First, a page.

Nepal Comminist Party (NCP) Standing Committee meet: PM plays hooky



Prime Minister KP Sharma Oli, who was target of Nepal Communist Party (NCP) Co-chair Pushpa Kamal Dahal’s jibes on the first day of the party’s Standing Committee meeting on Wednesday, and is under pressure from leaders of the party to give up either the PM or the party co-chair’s post, today chose to stay away from the meeting though it was held in his official residence in Baluwatar.

Party Spokesperson Narayan Kaji Shrestha told THT that the PM sent a message through party General Secretary Bishnu Paudel that he had a busy schedule and he would join the meeting after a while, but he didn’t turn up. Standing Committee member Asta Laxmi Shakya said the PM’s decision not to attend the meeting reflected poor judgment on his part. “How can the PM ignore such an important meeting that was discussing country’s border and sovereignty issues and will also dwell on Millennium Challenge Corporation’s Nepal compact?” she wondered.

The Standing Committee is meeting weeks after leaders close to Pushpa Kamal Dahal and Madhav Kumar Nepal demanded to call the meeting immediately.

The PM agreed for the meeting after rival faction leaders pressed him for it.

Party Secretariat had called the Standing Committee meeting on May 13, but it had to be put off at the PM’s instance.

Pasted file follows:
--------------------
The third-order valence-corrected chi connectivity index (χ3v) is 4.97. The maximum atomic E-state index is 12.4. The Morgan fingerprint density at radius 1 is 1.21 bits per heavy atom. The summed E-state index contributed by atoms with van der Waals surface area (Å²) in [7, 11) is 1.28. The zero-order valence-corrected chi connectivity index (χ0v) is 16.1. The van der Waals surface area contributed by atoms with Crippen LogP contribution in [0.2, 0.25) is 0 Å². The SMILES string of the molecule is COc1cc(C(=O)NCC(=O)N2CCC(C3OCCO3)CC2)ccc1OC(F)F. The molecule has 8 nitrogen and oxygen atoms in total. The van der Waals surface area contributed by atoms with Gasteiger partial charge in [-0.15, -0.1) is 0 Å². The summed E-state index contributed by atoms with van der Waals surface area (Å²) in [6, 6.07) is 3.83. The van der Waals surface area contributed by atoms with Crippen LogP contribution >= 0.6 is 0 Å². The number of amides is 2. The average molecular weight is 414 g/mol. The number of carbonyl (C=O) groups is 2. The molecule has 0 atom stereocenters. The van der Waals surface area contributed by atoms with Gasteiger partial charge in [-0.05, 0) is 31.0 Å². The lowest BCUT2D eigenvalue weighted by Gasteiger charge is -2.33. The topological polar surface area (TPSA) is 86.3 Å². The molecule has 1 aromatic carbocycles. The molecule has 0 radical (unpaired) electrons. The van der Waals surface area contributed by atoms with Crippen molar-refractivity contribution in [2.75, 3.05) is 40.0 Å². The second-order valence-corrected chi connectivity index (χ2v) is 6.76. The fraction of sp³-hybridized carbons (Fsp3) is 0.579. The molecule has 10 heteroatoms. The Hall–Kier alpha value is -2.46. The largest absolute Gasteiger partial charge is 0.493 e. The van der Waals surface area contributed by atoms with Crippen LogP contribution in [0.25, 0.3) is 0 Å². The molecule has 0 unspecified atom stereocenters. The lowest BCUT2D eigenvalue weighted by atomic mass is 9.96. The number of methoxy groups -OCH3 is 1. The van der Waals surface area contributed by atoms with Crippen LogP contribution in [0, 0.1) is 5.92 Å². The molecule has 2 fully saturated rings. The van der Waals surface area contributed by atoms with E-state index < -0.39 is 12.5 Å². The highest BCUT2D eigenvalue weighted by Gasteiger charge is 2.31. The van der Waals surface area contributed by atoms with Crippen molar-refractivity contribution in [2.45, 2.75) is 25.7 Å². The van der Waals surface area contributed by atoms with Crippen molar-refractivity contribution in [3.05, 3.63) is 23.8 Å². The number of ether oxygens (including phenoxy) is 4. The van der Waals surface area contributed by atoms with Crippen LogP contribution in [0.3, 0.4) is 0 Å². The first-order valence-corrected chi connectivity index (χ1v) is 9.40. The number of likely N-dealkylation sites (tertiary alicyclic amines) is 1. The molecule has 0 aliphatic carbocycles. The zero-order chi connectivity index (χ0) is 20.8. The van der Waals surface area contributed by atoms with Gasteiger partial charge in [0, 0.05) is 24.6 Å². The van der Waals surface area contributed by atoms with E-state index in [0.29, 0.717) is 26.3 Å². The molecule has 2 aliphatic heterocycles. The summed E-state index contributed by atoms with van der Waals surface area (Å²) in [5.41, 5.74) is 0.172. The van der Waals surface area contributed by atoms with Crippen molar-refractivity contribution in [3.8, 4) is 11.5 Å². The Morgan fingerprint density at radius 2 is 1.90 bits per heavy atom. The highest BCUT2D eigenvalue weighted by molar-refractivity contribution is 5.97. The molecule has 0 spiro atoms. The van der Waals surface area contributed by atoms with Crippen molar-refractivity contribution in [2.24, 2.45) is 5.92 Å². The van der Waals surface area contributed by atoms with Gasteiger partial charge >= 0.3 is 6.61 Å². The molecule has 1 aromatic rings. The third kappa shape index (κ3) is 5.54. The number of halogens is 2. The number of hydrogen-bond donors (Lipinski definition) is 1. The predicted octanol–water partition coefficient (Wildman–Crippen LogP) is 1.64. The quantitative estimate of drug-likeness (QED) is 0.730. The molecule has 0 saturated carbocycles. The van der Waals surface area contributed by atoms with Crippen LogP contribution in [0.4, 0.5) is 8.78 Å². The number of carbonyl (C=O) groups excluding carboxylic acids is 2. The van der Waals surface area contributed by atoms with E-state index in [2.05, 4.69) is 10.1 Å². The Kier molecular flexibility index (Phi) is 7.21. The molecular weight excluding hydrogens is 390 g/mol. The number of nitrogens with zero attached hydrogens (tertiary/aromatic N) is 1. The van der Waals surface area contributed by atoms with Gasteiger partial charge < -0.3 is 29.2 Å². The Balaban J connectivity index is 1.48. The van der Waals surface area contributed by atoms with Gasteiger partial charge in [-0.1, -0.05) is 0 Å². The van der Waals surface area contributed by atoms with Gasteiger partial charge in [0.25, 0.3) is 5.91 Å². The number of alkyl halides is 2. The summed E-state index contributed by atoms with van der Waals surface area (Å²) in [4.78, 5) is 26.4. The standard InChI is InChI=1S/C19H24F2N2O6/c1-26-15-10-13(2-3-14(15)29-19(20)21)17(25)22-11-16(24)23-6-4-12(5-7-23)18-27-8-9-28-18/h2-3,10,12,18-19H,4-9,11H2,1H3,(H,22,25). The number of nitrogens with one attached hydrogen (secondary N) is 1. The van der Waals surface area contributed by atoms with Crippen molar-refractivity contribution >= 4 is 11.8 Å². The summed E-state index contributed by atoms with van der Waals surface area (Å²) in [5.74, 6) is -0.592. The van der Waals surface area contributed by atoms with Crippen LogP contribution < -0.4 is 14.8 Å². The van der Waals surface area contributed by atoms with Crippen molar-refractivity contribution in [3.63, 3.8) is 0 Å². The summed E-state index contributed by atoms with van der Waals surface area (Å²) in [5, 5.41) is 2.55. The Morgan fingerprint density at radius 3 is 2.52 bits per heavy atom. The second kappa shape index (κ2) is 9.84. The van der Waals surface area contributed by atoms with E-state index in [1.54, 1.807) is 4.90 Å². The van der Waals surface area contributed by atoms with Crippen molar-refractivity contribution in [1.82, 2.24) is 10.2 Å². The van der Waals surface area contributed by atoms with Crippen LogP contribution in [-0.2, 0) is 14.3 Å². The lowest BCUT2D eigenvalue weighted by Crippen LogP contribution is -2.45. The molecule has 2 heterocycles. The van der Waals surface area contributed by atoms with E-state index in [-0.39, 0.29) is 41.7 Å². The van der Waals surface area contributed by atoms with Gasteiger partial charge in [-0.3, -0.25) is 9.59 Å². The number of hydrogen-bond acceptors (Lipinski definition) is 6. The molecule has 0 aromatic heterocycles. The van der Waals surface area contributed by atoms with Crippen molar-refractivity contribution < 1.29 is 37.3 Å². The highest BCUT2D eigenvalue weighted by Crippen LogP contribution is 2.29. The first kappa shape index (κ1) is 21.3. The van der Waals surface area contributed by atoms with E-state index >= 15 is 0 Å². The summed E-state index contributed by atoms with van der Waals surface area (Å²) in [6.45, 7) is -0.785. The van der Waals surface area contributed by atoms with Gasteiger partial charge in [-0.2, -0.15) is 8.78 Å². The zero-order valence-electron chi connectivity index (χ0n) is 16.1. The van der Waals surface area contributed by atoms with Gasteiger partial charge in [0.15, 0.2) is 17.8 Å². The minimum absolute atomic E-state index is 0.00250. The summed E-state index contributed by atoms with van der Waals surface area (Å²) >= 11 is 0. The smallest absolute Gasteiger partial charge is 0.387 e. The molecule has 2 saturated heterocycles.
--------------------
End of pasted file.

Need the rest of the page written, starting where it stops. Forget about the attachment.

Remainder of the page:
In recent weeks, the PM had also skipped the party’s Secretariat meeting called to discuss Millennium Challenge Corporation agreement signed between Nepal and USA. Oli wants the Parliament to ratify the MCC agreement while the rival faction wants it to be ratified only after some amendments to the agreement.

A Standing Committee member, who was present in today’s meeting, said the PM might have skipped the meeting to avoid tough questions from Standing Committee members on his handling of the COVID-19 crisis and some unilateral decisions he took recently, including IoM dean’s appointment, without taking the party into confidence.

“During the Central Committee meeting, he had appeared on the first and the last day of the meeting. He might do the same this time too,” the member said.

He added that leaders close to Dahal and Nepal wanted him to quit one of the two posts he held, but were gingerly as their move could potentially divide the party. The source said that the government’s decision to include Limpiyadhura, Lipulekh and Kalapani in the country’s map had emboldened the PM.

Moreover, Nepal and Dahal have not yet reached an understanding on who should lead the government in case Oli is forced to quit as the PM, the source added.

Oli is in minority in the 45-member Standing Committee.

A version of this article appears in e-paper on June 27, 2020, of The Himalayan Times.

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